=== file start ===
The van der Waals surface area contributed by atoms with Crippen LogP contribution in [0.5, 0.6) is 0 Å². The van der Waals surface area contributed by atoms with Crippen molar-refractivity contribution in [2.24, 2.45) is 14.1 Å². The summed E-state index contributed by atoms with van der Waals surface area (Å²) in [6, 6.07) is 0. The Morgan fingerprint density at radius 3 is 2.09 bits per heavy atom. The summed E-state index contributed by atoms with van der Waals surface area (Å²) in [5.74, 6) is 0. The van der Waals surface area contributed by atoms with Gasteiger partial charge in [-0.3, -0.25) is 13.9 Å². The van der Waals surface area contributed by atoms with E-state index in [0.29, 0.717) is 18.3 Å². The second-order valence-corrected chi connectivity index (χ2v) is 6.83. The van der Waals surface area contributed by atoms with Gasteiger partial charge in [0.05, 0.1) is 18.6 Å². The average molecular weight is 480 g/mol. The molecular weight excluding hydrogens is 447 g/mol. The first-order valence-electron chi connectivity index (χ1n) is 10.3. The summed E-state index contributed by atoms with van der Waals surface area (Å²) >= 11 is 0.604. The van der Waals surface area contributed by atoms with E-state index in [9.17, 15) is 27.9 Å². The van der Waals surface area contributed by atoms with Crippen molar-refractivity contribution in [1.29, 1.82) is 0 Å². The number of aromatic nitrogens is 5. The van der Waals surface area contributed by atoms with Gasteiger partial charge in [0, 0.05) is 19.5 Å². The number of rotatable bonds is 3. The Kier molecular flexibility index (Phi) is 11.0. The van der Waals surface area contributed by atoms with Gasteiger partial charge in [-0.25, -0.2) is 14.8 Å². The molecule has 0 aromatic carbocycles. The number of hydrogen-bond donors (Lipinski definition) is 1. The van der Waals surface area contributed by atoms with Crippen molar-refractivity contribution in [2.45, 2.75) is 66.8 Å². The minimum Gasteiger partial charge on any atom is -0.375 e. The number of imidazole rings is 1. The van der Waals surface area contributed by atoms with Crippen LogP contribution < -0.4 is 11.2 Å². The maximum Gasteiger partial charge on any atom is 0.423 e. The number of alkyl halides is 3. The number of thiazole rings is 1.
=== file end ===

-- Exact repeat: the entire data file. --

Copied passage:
The van der Waals surface area contributed by atoms with Crippen LogP contribution in [0.5, 0.6) is 0 Å². The van der Waals surface area contributed by atoms with Crippen molar-refractivity contribution in [2.24, 2.45) is 14.1 Å². The summed E-state index contributed by atoms with van der Waals surface area (Å²) in [6, 6.07) is 0. The Morgan fingerprint density at radius 3 is 2.09 bits per heavy atom. The summed E-state index contributed by atoms with van der Waals surface area (Å²) in [5.74, 6) is 0. The van der Waals surface area contributed by atoms with Gasteiger partial charge in [-0.3, -0.25) is 13.9 Å². The van der Waals surface area contributed by atoms with E-state index in [0.29, 0.717) is 18.3 Å². The second-order valence-corrected chi connectivity index (χ2v) is 6.83. The van der Waals surface area contributed by atoms with Gasteiger partial charge in [0.05, 0.1) is 18.6 Å². The average molecular weight is 480 g/mol. The molecular weight excluding hydrogens is 447 g/mol. The first-order valence-electron chi connectivity index (χ1n) is 10.3. The summed E-state index contributed by atoms with van der Waals surface area (Å²) >= 11 is 0.604. The van der Waals surface area contributed by atoms with E-state index in [9.17, 15) is 27.9 Å². The van der Waals surface area contributed by atoms with Crippen molar-refractivity contribution in [1.29, 1.82) is 0 Å². The number of aromatic nitrogens is 5. The van der Waals surface area contributed by atoms with Gasteiger partial charge in [0, 0.05) is 19.5 Å². The number of rotatable bonds is 3. The Kier molecular flexibility index (Phi) is 11.0. The van der Waals surface area contributed by atoms with Gasteiger partial charge in [-0.25, -0.2) is 14.8 Å². The molecule has 0 aromatic carbocycles. The number of hydrogen-bond donors (Lipinski definition) is 1. The van der Waals surface area contributed by atoms with Crippen molar-refractivity contribution in [2.45, 2.75) is 66.8 Å². The minimum Gasteiger partial charge on any atom is -0.375 e. The number of imidazole rings is 1. The van der Waals surface area contributed by atoms with Crippen LogP contribution < -0.4 is 11.2 Å². The maximum Gasteiger partial charge on any atom is 0.423 e. The number of alkyl halides is 3. The number of thiazole rings is 1.